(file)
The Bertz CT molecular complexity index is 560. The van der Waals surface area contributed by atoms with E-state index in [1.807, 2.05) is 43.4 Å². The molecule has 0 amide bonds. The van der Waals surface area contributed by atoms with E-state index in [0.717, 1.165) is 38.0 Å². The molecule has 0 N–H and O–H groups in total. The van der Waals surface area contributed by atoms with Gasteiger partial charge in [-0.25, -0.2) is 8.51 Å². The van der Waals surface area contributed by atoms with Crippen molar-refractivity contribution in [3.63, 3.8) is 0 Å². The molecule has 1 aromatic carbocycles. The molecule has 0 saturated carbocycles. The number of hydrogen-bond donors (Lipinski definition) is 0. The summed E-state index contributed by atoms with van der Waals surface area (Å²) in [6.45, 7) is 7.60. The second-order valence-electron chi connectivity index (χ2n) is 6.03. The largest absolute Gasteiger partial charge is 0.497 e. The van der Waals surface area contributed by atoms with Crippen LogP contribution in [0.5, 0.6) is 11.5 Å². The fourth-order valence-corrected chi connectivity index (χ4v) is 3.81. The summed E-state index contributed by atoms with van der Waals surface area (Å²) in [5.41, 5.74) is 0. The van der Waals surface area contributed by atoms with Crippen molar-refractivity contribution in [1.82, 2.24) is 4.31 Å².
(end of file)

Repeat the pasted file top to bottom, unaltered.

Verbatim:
The Bertz CT molecular complexity index is 560. The van der Waals surface area contributed by atoms with E-state index in [1.807, 2.05) is 43.4 Å². The molecule has 0 amide bonds. The van der Waals surface area contributed by atoms with E-state index in [0.717, 1.165) is 38.0 Å². The molecule has 0 N–H and O–H groups in total. The van der Waals surface area contributed by atoms with Gasteiger partial charge in [-0.25, -0.2) is 8.51 Å². The van der Waals surface area contributed by atoms with Crippen molar-refractivity contribution in [3.63, 3.8) is 0 Å². The molecule has 1 aromatic carbocycles. The molecule has 0 saturated carbocycles. The number of hydrogen-bond donors (Lipinski definition) is 0. The summed E-state index contributed by atoms with van der Waals surface area (Å²) in [6.45, 7) is 7.60. The second-order valence-electron chi connectivity index (χ2n) is 6.03. The largest absolute Gasteiger partial charge is 0.497 e. The van der Waals surface area contributed by atoms with Crippen LogP contribution in [0.5, 0.6) is 11.5 Å². The fourth-order valence-corrected chi connectivity index (χ4v) is 3.81. The summed E-state index contributed by atoms with van der Waals surface area (Å²) in [5.41, 5.74) is 0. The van der Waals surface area contributed by atoms with Crippen molar-refractivity contribution in [1.82, 2.24) is 4.31 Å².